Mining beyond the ‘bad rep’
Among environmentalists, and perhaps among the general public as well, “mining” is a dirty word.
Indeed, current Environment Secretary Gina Lopez seems to be capitalizing on the “bad rep” bedeviling the mining industry, focusing her early efforts on getting “irresponsible” mining firms closed down, and investigating the practices and permits of even legitimate concerns. Mining, it’s been said, contrary to claims that it brings employment and development to remote areas, operates among the most impoverished communities. The firms exploit and despoil the environment and then abandon the area and its people when the ore and minerals can no longer be extracted profitably.
But in a recent presentation at a media forum, JB Baylon, vice president for corporate communications and Dennis Zamora, senior vice president for marketing and strategic planning of Nickel Asia Corp. (NAC), sought to present the “other side” of the picture.
NAC is the country’s largest producer of “lateritic nickel ore” and is one of the largest in the world. (An industry figure once declared that what oil is to Saudi Arabia and other Opec countries, nickel is to the Philippines.) It began operations in 1977, when the company first shipped nickel from its oldest mine, Rio Tuba, in Bataraza, Palawan. Since then, the firm has expanded to four mines, and acquired a fifth operation, Geogen Corp., which is still undergoing development.
Customers from Japan, China and Australia use the ore to produce ferronickel and nickel pig iron to produce stainless steel and carbon steel. NAC also supplies limonite ore to Coral Bay Nickel Corp., the country’s first hydrometallurgical nickel processing plant where it has a share, as well as a processing plant in Claver, Surigao del Norte, called Taganito HPAL.
At the same time, said the NAC official, the company is also investing in renewable energy, looking into an area in Subic where they plan to put up a facility to produce 150 MW of both wind and solar energy.
Last year, said Baylon, two of NAC’s biggest operations—Taganito Mining in Surigao and Rio Tuba in Palawan, paid a combined P2.5 billion in taxes. And following an Aquino administration order requiring all mining firms to earn an ISO 14001 certification, “we are proud to say that all our operating mines have earned this international environmental system certification.”
To critics who claim that mining brings nothing but despoliation and poverty, Baylon showed “before and after” photos of how the Rio Tuba mine site looked like when they arrived, joking that “there were seven nomad families and 7,000 malaria mosquitoes.”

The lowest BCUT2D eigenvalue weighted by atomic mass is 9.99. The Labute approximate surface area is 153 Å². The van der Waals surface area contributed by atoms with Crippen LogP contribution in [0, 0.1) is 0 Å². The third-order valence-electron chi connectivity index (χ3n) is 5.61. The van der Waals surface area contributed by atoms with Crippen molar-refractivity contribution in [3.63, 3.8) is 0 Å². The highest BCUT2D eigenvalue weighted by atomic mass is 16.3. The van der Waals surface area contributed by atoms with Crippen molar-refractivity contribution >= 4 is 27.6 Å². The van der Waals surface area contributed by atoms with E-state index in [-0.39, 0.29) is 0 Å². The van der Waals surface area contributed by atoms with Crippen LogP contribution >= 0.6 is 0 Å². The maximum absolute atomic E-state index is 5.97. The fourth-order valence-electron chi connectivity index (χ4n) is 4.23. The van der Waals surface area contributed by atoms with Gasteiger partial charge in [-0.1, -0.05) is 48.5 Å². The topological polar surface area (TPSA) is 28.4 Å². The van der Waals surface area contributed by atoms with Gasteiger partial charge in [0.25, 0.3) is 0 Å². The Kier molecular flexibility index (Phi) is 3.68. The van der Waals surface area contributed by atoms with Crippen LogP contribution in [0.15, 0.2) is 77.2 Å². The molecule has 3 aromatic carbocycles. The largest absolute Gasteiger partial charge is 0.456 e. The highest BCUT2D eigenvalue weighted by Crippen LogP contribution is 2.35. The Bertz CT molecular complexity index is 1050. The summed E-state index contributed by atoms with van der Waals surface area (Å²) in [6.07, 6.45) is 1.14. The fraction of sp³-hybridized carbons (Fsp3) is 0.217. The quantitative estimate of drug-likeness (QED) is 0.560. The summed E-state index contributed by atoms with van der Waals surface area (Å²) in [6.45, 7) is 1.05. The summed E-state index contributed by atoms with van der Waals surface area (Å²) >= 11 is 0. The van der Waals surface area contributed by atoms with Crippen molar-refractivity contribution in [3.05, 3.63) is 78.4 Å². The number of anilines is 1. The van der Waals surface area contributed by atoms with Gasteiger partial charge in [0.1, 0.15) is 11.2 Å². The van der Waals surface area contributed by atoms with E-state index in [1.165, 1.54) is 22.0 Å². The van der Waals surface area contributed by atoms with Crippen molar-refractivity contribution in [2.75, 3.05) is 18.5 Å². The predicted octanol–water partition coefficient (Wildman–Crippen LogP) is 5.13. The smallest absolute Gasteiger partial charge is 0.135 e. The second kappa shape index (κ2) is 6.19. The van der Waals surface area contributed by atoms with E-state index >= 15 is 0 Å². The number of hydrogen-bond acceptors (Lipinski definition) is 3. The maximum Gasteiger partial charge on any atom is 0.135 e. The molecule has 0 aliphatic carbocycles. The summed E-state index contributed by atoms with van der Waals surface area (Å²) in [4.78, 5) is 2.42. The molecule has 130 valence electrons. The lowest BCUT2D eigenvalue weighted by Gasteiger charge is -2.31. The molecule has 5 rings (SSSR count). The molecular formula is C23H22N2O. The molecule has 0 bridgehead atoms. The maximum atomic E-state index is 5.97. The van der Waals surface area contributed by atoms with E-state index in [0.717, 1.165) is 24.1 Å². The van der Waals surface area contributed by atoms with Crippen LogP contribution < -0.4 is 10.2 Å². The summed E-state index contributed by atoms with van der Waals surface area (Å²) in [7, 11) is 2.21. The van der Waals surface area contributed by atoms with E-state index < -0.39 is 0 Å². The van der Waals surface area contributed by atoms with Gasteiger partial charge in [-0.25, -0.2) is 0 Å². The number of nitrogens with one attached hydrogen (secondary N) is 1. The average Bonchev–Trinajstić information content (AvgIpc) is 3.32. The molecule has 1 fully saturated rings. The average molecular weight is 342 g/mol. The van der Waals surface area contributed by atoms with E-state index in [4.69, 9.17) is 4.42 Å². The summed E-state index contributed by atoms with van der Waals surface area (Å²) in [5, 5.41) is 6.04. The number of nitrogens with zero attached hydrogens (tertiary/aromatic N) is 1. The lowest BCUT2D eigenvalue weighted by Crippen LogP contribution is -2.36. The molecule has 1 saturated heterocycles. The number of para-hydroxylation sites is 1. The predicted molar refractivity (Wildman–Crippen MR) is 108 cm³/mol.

“Slowly, the community was transformed,” Baylon related. The small village the miners encountered is now a development with sturdy homes, including a free hospital for employees and a school and sports complex. “Contrary to what people say that mining brings poverty, in this area mining brought development,” Baylon noted.
Employees enjoy free housing, and education as well in the school run and managed by the De La Salle system. Indeed, said Baylon, “Bataraza is now the most advanced, in a certain sense, municipality outside Puerto Princesa (the provincial capital).”
In the Rio Tuba mine, NAC operates an open pit, mainly because, said Baylon, “nickel can be found in the top 30 meters of the soil.”
Now, the term “open pit mining,” often accompanied by photos of a mountainside gouged out by an ugly-looking muddy pit, conjures hellish images. But Baylon said the company is committed to “rehabilitating” or reforesting the site of a mine once it is “mined out.” “After we were done in areas… the foresters take over and they re-contour the open pit to fill it up with top soil and start planting.”
Nature is indeed resilient, he added, after a few years, the animals return to their old habitats, and in seven years’ time, “a mined-out area becomes a forest.”
For his part, Zamora, whose father Manuel was the first president of NAC, pointed out that with our strict mining laws, “the solution to the problem is not to make the law stricter but really to implement the laws as they were designed to be implemented.” As for the taxes owed to government, Zamora notes that “for us it’s a matter of enforcement and as a company I’m proud to say that we fulfill and live by all those obligations.”
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